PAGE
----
5. Family and friends

Offering a share in your business in exchange for finance to friends and family is a convenient way to raise funds as long as it does not strain your relationships with them.

Reasons to prefer this financing

Some of the reasons are:

1. Expertise and networking

Raising funds through equity finance gives access to networks with high-net-worth individuals. Their contacts, expertise, and other resources provide invaluable support to the company.

The assistance these angel investors or venture capitalists provide is crucial to the company's growth in its early stages.

2. Alternative funding source

Equity financing is a great way to raise funds in cases where companies do not qualify for a bank loan or raise funds through debt financing. Crowdfunding, IPOs, venture capitalists and angel investors become measures to raise funds.

3. Reduced burden

Unlike debt financing, it does not require the companies to pay timely interest. This is especially helpful to start-ups that do not make positive cash flows. The burden of making enough profits to pay interests is mitigated.

No loan is required in this process. Investors make plans for the long term; hence they do not expect returns on their investments immediately.

4. Creditworthiness issues

Start-ups not eligible for a bank loan due to their credit rating and history can raise funds through equity financing instead of debt. Creditworthiness is not an obstacle in equity financing.

5. Long-term vision

The investors who contribute their money to the business do not expect the start-up to give returns on their investments immediately. They believe in the vision of the company and plan for the long term.

The company is not burdened in its initial stages to make profits and provide a return on investment.

When should you consider this finance?

Choosing the right way to raise funds for the business is crucial. The pros and cons are weighed and analyzed to determine which process works well for the business. Following are some factors one must consider while opting for equity finance:

a) How important is it for the owners to control the company with complete authority and ownership? 

It requires the owners to sell a portion of the company's stake in exchange for funds. If complete ownership is not essential to the owners, they may opt for equity funds.

b) Cost of finance

The overall aim of any business is to minimize the cost of finance and maximize owners' wealth as much as possible. However, the cost of finance has a significant impact on net income.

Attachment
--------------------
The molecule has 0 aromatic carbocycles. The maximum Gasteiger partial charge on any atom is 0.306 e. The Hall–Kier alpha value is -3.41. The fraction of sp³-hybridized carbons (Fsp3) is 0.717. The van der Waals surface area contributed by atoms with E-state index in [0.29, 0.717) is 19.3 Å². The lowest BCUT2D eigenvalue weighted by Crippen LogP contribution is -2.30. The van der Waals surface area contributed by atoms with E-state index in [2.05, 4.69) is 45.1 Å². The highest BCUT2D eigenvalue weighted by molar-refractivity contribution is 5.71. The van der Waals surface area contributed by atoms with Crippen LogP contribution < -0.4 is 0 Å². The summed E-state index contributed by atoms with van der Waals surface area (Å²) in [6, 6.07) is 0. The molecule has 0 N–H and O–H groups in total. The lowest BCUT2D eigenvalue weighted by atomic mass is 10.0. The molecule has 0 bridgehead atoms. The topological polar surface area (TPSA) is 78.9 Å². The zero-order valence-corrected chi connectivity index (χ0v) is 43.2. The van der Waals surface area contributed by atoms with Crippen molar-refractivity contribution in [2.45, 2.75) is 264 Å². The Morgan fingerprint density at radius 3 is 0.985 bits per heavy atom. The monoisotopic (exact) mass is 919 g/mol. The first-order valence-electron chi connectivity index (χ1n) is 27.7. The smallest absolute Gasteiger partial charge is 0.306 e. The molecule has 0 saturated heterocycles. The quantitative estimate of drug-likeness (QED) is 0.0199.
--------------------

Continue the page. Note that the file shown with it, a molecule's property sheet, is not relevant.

Hence it is important to understand the repercussions while choosing the source of funds. Each type of financing has its own set of pros and cons. It is vital to understand each of them and decide upon the source.

c) What is the most suitable source of funding for the company?

If you intend to fund your business through equity finance, you must understand that you need access to investors interested in buying the shares.

Contradictory to what most business owners believe, a pool of venture capitalists is not readily available to provide funds to businesses.

Networking with a wide range of individuals, presenting the business plan with finesse, and negotiating many terms and conditions; are just some tasks to be carried out to fund the business using equity.

Equity finance is feasible only for those business owners who can justify the lack of debt. For the rest, debt finance would be a more suitable option to finance.

d) Business capital structure

The gearing ratio is a metric used to measure financial risk. It expresses a company's debt in terms of its equity. A high gearing ratio indicates the company may be unable to meet its obligations.

Debt seems attractive due to its low financing cost, but it still has a disadvantage of the interest to be paid. If excessive capital is borrowed and the company cannot pay principal and interest, it may have to liquidate.

The company's capital structure must be reviewed thoroughly before opting for a type of finance.

What do investors look for before investing in a business?

Once you've decided equity finance is the right decision for the business, you've to start pitching the business plan to potential investors. Then, consult a business attorney who will assist you with writing contracts for the investors.